1. Lobster Pizza from Red Lobster: I ordered it for the first time recently because I've been meaning to try it. While certain menu items at Red Lobster never seem to live up to their promise, I can strongly recommend the Lobster Pizza for its great combination of sweet lobster and sauce, salty cheese, and crunchy crust. Not a substitute for real pizza, mind you, but a wonderful appetizer.
2. Pepperoni & Mushroom Pizza from Vito's: I grew up in New York on Long Island. There are two things you get accustomed to growing up in New York on Long Island. One of them is outstanding bagels, piping hot in the morning with cream cheese piled a mile high. The other is great pizza. It's almost impossible to find a bad pizza on Long Island, so you can imagine my culture shock 20 years ago when I moved to the middle of North Carolina and experienced the dreadful monstrosities passing for pizza. Thin cracker crusts, bland sauce no better than ketchup, and cheese that looked like plastic shavings and tasted about as good. Then, in the heart of Southern Pines, I found Vito's Ristorante and my tastebuds were saved!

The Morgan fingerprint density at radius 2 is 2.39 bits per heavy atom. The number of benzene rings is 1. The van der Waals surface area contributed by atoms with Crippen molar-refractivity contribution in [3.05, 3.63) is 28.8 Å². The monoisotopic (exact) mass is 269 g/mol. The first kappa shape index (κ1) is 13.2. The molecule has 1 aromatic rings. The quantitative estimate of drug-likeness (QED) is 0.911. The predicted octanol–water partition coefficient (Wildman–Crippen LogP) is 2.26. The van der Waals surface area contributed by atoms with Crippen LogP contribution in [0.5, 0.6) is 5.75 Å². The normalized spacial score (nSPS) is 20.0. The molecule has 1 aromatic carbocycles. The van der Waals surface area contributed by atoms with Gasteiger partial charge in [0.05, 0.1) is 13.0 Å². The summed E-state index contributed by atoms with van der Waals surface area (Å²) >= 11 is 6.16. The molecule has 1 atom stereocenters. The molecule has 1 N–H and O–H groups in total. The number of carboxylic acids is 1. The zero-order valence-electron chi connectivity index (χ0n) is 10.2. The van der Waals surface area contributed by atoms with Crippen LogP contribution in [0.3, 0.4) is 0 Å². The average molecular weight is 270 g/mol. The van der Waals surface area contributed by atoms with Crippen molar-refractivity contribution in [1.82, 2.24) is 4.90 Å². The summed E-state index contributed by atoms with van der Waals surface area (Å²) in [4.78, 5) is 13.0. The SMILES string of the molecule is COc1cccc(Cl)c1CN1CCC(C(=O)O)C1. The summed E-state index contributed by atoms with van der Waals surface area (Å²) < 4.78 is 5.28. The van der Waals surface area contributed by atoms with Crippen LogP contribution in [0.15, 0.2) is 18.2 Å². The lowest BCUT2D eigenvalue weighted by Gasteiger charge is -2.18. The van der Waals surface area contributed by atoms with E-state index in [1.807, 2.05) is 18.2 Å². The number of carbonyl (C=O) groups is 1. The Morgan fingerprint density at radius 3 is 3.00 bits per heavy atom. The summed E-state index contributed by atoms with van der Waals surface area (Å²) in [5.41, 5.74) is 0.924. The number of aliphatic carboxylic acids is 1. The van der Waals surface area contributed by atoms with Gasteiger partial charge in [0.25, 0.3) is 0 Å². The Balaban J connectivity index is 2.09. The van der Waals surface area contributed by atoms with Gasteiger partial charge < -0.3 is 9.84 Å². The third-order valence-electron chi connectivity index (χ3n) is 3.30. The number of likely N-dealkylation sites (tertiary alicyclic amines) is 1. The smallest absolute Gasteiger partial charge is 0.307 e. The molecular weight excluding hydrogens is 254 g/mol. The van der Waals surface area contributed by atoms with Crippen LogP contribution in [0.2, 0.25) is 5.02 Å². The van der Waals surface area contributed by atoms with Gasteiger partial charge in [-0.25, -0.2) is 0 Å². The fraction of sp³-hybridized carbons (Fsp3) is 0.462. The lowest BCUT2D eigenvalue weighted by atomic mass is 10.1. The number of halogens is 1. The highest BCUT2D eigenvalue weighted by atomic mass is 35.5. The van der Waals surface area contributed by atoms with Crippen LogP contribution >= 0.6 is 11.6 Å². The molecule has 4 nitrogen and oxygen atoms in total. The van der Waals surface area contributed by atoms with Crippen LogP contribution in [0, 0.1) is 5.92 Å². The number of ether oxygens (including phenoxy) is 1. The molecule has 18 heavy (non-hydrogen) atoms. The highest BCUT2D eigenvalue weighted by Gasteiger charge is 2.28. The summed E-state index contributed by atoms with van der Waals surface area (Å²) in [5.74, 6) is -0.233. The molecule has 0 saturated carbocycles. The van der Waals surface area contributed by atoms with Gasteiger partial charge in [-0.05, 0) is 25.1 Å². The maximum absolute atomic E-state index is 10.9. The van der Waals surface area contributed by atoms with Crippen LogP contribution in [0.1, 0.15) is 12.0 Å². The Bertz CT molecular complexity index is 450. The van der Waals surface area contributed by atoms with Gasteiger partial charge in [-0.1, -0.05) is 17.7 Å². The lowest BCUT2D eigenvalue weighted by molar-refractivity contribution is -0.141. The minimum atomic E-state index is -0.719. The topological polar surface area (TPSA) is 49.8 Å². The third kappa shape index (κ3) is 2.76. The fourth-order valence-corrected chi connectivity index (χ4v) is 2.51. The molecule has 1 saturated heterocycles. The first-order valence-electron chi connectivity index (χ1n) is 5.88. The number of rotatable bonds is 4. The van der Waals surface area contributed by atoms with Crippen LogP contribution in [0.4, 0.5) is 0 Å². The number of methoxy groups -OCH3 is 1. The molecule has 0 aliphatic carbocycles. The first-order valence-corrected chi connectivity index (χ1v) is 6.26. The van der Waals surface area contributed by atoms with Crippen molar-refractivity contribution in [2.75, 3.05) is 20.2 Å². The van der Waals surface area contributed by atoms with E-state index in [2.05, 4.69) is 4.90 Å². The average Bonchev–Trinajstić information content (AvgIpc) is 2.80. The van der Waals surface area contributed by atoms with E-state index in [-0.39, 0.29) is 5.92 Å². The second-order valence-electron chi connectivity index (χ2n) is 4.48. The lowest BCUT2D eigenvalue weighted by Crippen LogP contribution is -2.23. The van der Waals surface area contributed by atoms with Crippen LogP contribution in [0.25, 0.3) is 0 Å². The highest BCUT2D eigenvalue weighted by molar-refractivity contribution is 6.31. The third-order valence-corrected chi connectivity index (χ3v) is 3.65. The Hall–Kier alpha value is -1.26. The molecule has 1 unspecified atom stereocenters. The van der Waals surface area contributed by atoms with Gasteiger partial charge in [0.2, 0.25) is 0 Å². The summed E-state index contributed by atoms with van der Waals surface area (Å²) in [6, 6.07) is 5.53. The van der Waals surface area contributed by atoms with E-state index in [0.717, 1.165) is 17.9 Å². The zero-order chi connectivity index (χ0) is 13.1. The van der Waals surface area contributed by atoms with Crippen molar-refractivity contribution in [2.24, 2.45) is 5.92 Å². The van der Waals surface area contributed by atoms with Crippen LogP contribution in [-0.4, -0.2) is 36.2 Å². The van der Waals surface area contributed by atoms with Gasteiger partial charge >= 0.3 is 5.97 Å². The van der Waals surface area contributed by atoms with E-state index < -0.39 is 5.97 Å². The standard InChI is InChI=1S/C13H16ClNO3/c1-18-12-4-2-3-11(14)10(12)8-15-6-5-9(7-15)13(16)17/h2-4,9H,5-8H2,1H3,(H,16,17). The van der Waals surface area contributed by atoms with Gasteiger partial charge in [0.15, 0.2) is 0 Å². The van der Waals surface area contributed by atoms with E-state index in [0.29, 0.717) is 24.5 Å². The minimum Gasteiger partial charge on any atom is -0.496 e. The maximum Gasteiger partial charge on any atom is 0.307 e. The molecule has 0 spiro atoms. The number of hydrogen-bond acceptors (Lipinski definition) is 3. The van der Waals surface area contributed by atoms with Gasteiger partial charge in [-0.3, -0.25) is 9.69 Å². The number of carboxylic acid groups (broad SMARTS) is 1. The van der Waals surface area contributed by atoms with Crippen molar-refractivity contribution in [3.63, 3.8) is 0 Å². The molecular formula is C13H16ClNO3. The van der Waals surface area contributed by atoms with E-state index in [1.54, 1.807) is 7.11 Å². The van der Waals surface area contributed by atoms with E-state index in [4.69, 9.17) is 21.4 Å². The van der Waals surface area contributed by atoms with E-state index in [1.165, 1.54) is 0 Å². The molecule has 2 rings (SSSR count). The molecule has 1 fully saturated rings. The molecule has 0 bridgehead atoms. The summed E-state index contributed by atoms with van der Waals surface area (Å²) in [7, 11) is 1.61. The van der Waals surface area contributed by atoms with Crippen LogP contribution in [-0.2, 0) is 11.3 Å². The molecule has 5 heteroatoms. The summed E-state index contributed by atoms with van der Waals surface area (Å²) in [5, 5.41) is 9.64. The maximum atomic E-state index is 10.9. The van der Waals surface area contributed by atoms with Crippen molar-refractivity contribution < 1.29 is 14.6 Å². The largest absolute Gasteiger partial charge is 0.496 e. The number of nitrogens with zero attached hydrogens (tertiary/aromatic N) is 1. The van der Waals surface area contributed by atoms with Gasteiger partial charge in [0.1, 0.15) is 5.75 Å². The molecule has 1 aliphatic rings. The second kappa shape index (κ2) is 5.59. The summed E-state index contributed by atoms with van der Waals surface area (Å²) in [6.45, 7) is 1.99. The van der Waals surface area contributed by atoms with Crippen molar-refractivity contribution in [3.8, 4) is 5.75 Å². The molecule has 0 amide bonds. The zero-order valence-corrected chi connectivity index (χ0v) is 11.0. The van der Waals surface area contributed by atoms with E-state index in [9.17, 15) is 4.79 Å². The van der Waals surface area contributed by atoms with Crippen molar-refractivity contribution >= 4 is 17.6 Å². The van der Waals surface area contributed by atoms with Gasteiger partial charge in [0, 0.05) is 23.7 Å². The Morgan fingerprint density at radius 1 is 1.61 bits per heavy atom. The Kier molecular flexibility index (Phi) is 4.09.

3. Sauerbraten: I was a fussy eater as a kid, which, as George Carlin pointed out, is just another way of saying "huge pain in the ass." But this was one meal that my grandparents served a few times each year that always made me belly up to the table. My Grandmother would blend the perfect flavors together, cooking and simmering them for just the right length of time. Then my Grandfather would carve the meat like a surgical machine, all the slices the same thickness and fork tender. Smother some mashed potatoes or potato pancakes in the thick brown gravy and you have a perfect meal.